Dir. Thomas McCarthy
(PG-13) ★ ★ ★ ½

Walter Vale is an unhappy man. He is a college professor in Connecticut and a widower, and has receded from his life, except to try to learn the piano, which he can’t get the hang of. Early on during The Visitor, writer-director Thomas McCarthy (The Station Agent) shows him in lonely static shots: his life in a series of solitary tableaus. Walter is played by character actor Richard Jenkins, who played the deceased father on HBO’s Six Feet Under and most recently played beneath his talents in Step Brothers. Here, he gives an internal performance expressed mostly with eloquent body language. His Walter carries himself rigidly, in a closed, defensive posture that keeps others at a distance. To make us understand Walter, Jenkins doesn’t need to say much; we need only watch how he stands, moves, and glares.

Walter is forced out of his comfortable seclusion when he must present a paper at a conference in New York City. He owns an apartment in the city but hasn’t lived there for years, and he is surprised to find a young couple illegally subletting. They are immigrants Tarek (Haaz Sleiman), from Syria, and Zainab (Danai Gurira), from Senegal. But the couple has lived there on good faith and has nowhere else to go, so Walter lets them stay. For a while, the immigrants and the professor are mutually suspicious and unsure what to make of each other.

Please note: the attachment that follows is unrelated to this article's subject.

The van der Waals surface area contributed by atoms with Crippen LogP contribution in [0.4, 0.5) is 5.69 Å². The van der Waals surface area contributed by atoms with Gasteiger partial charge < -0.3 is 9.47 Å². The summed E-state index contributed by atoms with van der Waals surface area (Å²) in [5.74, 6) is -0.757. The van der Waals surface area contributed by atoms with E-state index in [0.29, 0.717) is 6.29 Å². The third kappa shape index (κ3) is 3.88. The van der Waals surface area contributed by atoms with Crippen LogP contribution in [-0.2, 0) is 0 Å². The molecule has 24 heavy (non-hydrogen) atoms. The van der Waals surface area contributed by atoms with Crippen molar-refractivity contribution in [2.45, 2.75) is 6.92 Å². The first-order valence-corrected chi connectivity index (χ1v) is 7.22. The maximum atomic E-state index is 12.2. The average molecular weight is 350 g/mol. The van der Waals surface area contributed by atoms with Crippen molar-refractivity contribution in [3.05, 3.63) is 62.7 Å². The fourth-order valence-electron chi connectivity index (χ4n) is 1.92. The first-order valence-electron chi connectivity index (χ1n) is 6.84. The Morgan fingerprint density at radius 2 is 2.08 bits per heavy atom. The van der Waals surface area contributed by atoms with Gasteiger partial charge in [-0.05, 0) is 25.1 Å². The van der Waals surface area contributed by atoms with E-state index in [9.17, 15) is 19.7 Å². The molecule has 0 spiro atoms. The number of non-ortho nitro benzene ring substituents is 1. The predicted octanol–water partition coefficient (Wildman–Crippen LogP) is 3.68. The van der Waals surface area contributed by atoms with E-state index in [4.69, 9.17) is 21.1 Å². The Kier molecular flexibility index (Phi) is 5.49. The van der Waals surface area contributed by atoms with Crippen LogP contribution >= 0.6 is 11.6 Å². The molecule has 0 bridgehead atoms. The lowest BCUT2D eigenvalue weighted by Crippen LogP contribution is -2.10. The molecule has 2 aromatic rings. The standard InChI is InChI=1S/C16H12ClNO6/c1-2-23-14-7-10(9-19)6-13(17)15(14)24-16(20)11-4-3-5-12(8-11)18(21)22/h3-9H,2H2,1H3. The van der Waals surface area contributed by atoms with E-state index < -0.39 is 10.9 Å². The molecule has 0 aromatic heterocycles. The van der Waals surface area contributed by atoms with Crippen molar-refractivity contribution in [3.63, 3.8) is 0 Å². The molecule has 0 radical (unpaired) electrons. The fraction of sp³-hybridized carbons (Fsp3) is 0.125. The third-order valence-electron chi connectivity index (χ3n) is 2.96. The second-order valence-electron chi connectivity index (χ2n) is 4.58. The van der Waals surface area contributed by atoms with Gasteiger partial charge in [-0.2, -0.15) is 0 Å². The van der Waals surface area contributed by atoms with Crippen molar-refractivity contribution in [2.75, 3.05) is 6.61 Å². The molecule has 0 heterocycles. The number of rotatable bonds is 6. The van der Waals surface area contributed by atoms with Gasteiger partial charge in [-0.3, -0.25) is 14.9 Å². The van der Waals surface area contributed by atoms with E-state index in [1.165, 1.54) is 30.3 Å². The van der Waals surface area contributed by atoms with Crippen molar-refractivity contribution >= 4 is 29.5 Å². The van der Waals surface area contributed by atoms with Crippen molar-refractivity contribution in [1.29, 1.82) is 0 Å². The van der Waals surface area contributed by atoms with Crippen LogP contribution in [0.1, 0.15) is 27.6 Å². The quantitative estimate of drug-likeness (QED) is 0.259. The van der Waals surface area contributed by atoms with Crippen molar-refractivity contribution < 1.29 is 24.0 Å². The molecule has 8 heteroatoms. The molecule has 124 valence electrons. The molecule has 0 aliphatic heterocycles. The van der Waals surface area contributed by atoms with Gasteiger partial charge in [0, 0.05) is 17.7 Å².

McCarthy and his actors are very good at establishing who the characters are in-between their polite interactions. Gurira conveys a learned caution in Zainab’s early scenes with Walter; she appears to always be searching his charity for a cynical motive, and when we learn more about her and Tarek we understand why. The magnetic Sleiman makes Tarek as open-hearted as Walter and Zainab are guarded. It would be smart of him to be more careful, but he has a trusting nature.

The heart of the film is watching Walter gradually lower his defenses the more he is drawn into Tarek and Zainab’s lives. He becomes more involved than he ever wanted to be, but we believe the decisions he makes; he grows to care for them and feels responsible for them. They have made his life better, and he is unwilling to abandon them.

Tarek is arrested and subject to possible deportation, and this introduces another character, Tarek’s mother Mouna (Hiam Abbass). The second half of the film marks a significant, though not entirely successful, change in tone. Abbass and Jenkins are touching in their scenes together, but the screenplay develops their relationship in a way that I resisted; there’s an intimacy that feels rushed. And the poignant character study shifts to accommodate a political tract about immigration.

These changes in the story aren’t disappointing, per se — Walter has a particularly powerful scene in which he angrily rants to a guard in the immigration facility, “We’re not helpless children!” — but abrupt. A movie with characters as strong as these doesn’t need the added politics or overt romance. Consider the very last shot, which I will not divulge except to say that it is another static shot of Walter, and visually it expresses how far he has come from where he has been. There is nothing extra in the scene, just character; it’s perfect.

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